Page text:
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Figure 7.

Mean correlation coefficient of Normalized Difference Vegetation Index (NDVI) versus near‐surface Temperature (T) and Equivalent Temperature (TE) as a function of vegetation type. Mean correlation values and confidence interval were obtained using the ArcGIS Zonal Statistics method, which computes from a gridded dataset summary statistics for each zone (here, vegetation types). Error bars denote 95% confidence intervals at 5%. (Reprinted with permission from Ref 98. Copyright 2010 Wiley Blackwell)

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Figure 8.

Vertical profiles of several variables from Flight No. 1 over the Arkansas River based on flight altitude data measured at 95 m. Measurements over the snow‐free ground were made from 1230:00 to 1257:10 MST. Measurements over the snow were made from 1416:55 to 1435:00 MST. (a) and (b) are for potential temperature. (Reprinted with permission from Ref 110. Copyright 1991 American Meteorological Society)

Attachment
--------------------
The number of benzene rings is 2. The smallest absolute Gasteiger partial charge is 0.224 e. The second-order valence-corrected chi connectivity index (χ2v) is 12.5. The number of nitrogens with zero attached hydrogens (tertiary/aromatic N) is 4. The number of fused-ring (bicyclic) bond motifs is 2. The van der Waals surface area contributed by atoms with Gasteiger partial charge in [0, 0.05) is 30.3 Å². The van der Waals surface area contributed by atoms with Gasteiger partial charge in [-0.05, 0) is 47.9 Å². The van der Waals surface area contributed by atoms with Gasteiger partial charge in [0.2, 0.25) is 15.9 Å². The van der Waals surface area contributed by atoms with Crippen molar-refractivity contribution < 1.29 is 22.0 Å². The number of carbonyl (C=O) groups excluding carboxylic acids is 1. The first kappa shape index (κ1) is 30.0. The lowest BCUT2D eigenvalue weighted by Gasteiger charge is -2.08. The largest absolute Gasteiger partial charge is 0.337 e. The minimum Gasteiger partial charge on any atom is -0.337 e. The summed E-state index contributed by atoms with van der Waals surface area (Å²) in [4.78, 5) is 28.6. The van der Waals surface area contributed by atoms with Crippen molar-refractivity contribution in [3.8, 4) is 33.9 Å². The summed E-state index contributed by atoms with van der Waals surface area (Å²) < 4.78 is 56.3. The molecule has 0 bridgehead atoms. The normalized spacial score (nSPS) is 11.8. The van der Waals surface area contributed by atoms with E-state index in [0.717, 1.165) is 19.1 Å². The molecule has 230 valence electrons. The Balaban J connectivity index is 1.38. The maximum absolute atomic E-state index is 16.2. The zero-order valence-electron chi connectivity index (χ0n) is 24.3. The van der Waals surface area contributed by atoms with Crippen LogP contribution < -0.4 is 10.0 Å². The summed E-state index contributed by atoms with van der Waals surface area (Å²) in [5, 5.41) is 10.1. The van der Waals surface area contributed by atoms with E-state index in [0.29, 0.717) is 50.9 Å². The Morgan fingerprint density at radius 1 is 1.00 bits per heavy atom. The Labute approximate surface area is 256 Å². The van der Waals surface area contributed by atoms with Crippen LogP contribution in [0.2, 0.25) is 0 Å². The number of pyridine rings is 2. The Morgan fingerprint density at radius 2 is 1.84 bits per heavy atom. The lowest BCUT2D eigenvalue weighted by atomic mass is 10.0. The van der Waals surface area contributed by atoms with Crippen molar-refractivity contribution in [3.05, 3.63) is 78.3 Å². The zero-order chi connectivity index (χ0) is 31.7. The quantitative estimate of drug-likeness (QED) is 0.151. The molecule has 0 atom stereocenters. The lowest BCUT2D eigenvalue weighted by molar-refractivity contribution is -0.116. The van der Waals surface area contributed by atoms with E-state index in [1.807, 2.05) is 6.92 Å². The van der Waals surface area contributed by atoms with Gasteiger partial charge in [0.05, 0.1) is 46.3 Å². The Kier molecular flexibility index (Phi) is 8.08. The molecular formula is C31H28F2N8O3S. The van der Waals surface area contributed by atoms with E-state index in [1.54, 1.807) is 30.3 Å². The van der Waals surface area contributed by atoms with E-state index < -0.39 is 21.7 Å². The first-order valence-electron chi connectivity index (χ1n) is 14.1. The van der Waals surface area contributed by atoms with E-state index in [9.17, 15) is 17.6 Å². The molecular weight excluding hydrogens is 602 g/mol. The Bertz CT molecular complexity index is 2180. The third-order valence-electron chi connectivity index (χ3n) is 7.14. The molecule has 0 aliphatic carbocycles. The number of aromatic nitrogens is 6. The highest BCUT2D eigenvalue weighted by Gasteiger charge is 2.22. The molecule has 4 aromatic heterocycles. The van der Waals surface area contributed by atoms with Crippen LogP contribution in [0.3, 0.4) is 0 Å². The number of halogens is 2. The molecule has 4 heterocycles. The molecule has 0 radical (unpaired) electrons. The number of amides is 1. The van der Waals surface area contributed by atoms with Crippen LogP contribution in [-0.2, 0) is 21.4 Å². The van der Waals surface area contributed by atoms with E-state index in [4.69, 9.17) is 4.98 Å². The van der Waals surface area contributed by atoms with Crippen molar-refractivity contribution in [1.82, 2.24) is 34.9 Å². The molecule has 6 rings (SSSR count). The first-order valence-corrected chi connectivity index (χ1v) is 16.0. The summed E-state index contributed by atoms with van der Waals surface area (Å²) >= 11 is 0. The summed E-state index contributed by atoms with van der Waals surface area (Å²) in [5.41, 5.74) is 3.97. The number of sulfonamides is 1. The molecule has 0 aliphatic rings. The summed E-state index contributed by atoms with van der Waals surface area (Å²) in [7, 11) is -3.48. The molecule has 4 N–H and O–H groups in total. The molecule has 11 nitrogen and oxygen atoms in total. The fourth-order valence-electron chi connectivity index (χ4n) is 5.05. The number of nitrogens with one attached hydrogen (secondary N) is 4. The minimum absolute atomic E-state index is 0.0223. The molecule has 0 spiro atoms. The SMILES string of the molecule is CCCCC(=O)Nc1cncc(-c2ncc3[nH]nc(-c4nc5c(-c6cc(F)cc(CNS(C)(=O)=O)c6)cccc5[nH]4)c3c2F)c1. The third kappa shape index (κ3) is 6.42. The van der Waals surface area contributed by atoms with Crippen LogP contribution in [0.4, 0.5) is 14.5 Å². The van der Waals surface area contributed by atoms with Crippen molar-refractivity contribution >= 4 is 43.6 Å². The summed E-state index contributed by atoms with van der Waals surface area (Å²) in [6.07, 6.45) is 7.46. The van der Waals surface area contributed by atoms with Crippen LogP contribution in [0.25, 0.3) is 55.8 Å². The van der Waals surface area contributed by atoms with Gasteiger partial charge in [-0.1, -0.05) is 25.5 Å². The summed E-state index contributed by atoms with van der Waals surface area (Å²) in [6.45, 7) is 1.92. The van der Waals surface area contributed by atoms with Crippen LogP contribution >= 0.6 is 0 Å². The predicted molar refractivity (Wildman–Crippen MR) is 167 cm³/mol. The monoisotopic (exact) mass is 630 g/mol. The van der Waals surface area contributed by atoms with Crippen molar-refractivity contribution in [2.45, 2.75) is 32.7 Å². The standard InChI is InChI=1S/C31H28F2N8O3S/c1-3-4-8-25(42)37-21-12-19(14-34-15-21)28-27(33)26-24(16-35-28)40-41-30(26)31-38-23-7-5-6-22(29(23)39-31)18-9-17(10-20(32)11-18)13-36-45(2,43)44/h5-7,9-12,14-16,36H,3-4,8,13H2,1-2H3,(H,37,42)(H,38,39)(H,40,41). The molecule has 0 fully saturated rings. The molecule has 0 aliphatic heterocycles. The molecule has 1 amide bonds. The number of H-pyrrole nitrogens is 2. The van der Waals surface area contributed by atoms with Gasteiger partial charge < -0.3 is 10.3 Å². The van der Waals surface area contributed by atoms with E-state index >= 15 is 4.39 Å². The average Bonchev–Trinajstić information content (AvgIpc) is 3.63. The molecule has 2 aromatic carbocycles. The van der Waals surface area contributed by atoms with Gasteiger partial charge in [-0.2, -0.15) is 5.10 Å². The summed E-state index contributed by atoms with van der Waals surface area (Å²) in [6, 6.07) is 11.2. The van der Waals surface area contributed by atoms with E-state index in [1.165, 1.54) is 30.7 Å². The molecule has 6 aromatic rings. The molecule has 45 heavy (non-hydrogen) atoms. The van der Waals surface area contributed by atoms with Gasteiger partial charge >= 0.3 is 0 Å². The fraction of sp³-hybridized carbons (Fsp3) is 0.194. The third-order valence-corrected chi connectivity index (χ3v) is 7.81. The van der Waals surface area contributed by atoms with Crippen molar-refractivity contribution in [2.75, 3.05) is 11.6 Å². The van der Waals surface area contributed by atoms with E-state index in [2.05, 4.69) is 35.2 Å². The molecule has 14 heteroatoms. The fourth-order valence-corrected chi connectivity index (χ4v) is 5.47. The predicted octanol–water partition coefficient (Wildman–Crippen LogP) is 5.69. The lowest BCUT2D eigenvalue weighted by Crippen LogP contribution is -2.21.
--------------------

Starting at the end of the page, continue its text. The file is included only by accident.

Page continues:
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Figure 9.

Example of a radar reflectivity time sequence showing a storm approaching the Indianapolis urban area in (a) and (b). The storm then splits into two cores as it passes over the city as shown in (c); and then reintensifies downwind (d and e). (Reprinted with permission from Ref 113. Copyright 2011 American Meteorological Society)

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Figure 10.

Analysis of a decade long storm climatology using image tagging and storm vector motions showing the splitting of the storms over the urban area and the re‐emergence of bigger and reintensified downwind. (a) Frequency distribution of storm cells (reflectivity > 40 dBZ) over the downwind region (solid line) and upwind region (dashed line) from Indianapolis urban area; (b) average size of high‐echo cells with downwind distance from Indianapolis urban center. (Reprinted with permission from Ref 113. Copyright 2011 American Meteorological Society)